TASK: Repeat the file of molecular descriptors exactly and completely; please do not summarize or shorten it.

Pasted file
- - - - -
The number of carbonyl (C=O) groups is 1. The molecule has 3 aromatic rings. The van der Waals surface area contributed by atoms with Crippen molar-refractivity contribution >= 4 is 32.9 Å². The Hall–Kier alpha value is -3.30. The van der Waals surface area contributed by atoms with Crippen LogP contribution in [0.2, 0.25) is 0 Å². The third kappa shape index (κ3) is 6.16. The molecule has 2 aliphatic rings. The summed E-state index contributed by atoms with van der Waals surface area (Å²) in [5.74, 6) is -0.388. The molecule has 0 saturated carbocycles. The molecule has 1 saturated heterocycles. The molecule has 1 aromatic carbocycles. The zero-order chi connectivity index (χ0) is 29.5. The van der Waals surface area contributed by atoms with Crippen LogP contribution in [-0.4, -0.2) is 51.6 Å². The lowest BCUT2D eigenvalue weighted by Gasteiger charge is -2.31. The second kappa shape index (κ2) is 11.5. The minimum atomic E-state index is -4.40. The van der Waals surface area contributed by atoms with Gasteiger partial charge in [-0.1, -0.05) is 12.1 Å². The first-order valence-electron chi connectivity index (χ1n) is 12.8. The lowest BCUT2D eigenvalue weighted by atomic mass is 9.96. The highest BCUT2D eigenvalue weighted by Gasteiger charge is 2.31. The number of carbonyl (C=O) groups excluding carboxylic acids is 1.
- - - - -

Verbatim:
The number of carbonyl (C=O) groups is 1. The molecule has 3 aromatic rings. The van der Waals surface area contributed by atoms with Crippen molar-refractivity contribution >= 4 is 32.9 Å². The Hall–Kier alpha value is -3.30. The van der Waals surface area contributed by atoms with Crippen LogP contribution in [0.2, 0.25) is 0 Å². The third kappa shape index (κ3) is 6.16. The molecule has 2 aliphatic rings. The summed E-state index contributed by atoms with van der Waals surface area (Å²) in [5.74, 6) is -0.388. The molecule has 0 saturated carbocycles. The molecule has 1 saturated heterocycles. The molecule has 1 aromatic carbocycles. The zero-order chi connectivity index (χ0) is 29.5. The van der Waals surface area contributed by atoms with Crippen LogP contribution in [-0.4, -0.2) is 51.6 Å². The lowest BCUT2D eigenvalue weighted by Gasteiger charge is -2.31. The second kappa shape index (κ2) is 11.5. The minimum atomic E-state index is -4.40. The van der Waals surface area contributed by atoms with Gasteiger partial charge in [-0.1, -0.05) is 12.1 Å². The first-order valence-electron chi connectivity index (χ1n) is 12.8. The lowest BCUT2D eigenvalue weighted by atomic mass is 9.96. The highest BCUT2D eigenvalue weighted by Gasteiger charge is 2.31. The number of carbonyl (C=O) groups excluding carboxylic acids is 1.